The four Presidents whom I served, I must say, tried their best to take certain remedial measures in this regard, but the magnitude of the problem was much too overwhelming for such corrective measures attempted by them to register any lasting impact. The present Govt. too is acutely aware of the enervating effects of the problem, reflected in the lowering of knowledge and competence levels across the board, and is doing its utmost to remedy the situation by having a Special English Unit under a competent Advisor in the Presidential Secretariat dedicated to the training of English teachers. But it is proving to be an uphill task even for this Special Unit, due to the paucity of competent teachers of English.

It is therefore necessary that the problem be addressed frontally with due resolve if the situation is to be prevented from deteriorating further. It is suggested that the authorities try selecting newly passed out graduates and putting them through a six months ‘total immersion’ course in the English language. These young graduates are intelligent and already equipped with learning skills which should enable them to acquire the required proficiency in the English language with ease within the stipulated six month intensive training period. This should, whilst providing gainful employment to the increasing numbers of graduates passing out annually from Universities, also enable the authorities to tackle the problem of improving English proficiency island wide in a pragmatic manner.

Accreditation to UNESCO as Ambassador

In addition to my duties as Ambassador to France, I also represented SL at UNESCO in Paris. I had to devote considerable time to UNESCO discussions where I was elected to Chair certain Committees. UNESCO has always been at the forefront of the UN Agencies in SL assisting the country substantially in the areas of Education development and in the cultural field. UNESCO is currently primarily concerned with encouraging developing countries who are its members, in the rather daunting task of meeting the Millennium Development Goals that have been laid down by the United Nations. During this time, Dr. Sarath Amunugama and Prof. Carlo Fonseka visited Paris in a delegation to attend a UNESCO conference on the theme -‘Towards achieving the Millennium Development targets’. I remember Dr. Amunugama, (who was a familiar figure in UNESCO circles) making a stirring speech on the subject which was rapturously received by the representative audience.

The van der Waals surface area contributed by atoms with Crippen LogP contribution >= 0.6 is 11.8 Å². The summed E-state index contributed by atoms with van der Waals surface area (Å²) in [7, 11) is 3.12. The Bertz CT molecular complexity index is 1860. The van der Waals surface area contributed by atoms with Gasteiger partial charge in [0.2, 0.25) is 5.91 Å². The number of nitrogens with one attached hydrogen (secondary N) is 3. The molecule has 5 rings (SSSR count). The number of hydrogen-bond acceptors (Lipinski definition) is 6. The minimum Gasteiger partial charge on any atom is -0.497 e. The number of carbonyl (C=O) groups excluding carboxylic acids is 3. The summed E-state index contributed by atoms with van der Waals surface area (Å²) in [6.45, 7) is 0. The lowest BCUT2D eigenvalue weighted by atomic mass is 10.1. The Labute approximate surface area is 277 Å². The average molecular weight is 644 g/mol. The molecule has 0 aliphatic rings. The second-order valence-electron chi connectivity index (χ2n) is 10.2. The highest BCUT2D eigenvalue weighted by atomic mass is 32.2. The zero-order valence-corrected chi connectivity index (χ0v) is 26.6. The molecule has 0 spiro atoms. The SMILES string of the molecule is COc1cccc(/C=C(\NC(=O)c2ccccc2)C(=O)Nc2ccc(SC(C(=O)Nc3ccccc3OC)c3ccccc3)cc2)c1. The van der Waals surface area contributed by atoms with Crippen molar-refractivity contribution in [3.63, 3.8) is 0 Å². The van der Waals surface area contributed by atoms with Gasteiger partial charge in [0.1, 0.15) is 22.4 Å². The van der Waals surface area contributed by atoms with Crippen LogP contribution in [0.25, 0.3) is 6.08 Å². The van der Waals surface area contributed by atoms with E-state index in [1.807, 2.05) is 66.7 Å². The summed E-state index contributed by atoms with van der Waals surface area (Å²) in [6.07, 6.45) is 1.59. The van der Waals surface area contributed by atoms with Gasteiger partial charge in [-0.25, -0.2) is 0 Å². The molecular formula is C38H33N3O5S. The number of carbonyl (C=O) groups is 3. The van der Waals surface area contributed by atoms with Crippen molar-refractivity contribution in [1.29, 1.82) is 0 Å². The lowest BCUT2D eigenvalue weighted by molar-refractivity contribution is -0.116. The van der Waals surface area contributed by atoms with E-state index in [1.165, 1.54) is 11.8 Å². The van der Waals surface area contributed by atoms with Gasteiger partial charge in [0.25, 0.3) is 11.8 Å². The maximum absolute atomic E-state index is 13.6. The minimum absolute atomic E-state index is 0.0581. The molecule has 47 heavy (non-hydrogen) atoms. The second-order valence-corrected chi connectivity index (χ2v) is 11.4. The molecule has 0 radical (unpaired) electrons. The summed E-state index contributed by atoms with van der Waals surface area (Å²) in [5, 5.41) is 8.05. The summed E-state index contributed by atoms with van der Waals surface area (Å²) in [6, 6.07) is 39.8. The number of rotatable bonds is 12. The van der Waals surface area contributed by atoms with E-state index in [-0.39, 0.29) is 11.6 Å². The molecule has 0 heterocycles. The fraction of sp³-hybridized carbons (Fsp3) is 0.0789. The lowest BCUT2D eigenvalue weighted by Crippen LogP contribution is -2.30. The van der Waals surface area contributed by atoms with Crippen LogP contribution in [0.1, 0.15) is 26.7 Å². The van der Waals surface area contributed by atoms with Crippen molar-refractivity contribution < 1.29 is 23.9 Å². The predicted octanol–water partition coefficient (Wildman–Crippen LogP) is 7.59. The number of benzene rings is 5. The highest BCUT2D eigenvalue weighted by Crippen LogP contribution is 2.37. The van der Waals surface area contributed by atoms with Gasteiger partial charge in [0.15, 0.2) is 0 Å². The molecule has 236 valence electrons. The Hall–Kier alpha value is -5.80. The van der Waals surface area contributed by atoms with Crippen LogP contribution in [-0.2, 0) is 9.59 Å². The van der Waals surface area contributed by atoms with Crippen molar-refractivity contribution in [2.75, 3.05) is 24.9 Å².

On the 50th Anniversary of the Coronation of Queen Elizabeth the Second, my wife and I received an invitation from Sir John Holmes, the British Ambassador, to attend the Commemoration Ceremony which was to be held at Notre Dame Cathedral. We were conducted to the seats reserved for Commonwealth Ambassadors in the front row, from where we were able to get an unobstructed view of the entire ceremony. The event was indeed a memorable one as the wondrous ‘ambience’ of Notre Dame Cathedral, lent a special grandeur and solemnity to the occasion.

Addressing the UN General Assembly on the subject of Ageing

I consider it a singular privilege and honour to have addressed the United Nations Second World Assembly on Ageing, held in Madrid Spain in April 2011. My address was on “Perspectives of the Ageing population in Sri Lanka”.

On my return to the island I was appointed Senior Advisor to the President. It was during this period that I worked in collaboration with my colleague SMSB Niyangoda, on nine Presidential Committees to study and make recommendations on numerous problems relating primarily to land matters. These recommendations made by the two of us received the approval of the President as well as the Cabinet of Ministers. I was also a member of the Presidential Commission on ‘Law and Order’,with Nihal Wadugodapitya former Justice of the Supreme Court who was Chairman and Frank de Silva former IGP. The Commission submitted a comprehensive report to the then President recommending sweeping changes to the entire Criminal Justice system which unfortunately did not find favour with the gentlemen occupying the highest echelons of the Judiciary at the time for reasons best known to them.


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Beyond the fiction of Alborada



By Sarath Chandrajeewa

“No matter how much a work of art is sweet, if it hides the truth and disregards humanity it can only be equalled to a beautiful but empty shell that attracts us.” (L.E. Kerbel – Russian Sculptor)

‘Alborada’ is the Spanish word for ‘the dawn’. In 1984, a music group was born in Peru, South America by the same name and they gained immense popularity. Their music mainly spread among people in North and South America. Their music’s foundation was the traditional music of Native Americans who lived in the Andes mountain range ( Likewise, in 2005 a soap opera by the same name was broadcast in Mexico, North America, which became very popular. This story was based on a series of events that took place during the historical period when Panama and Mexico were on the verge of gaining freedom from Spain (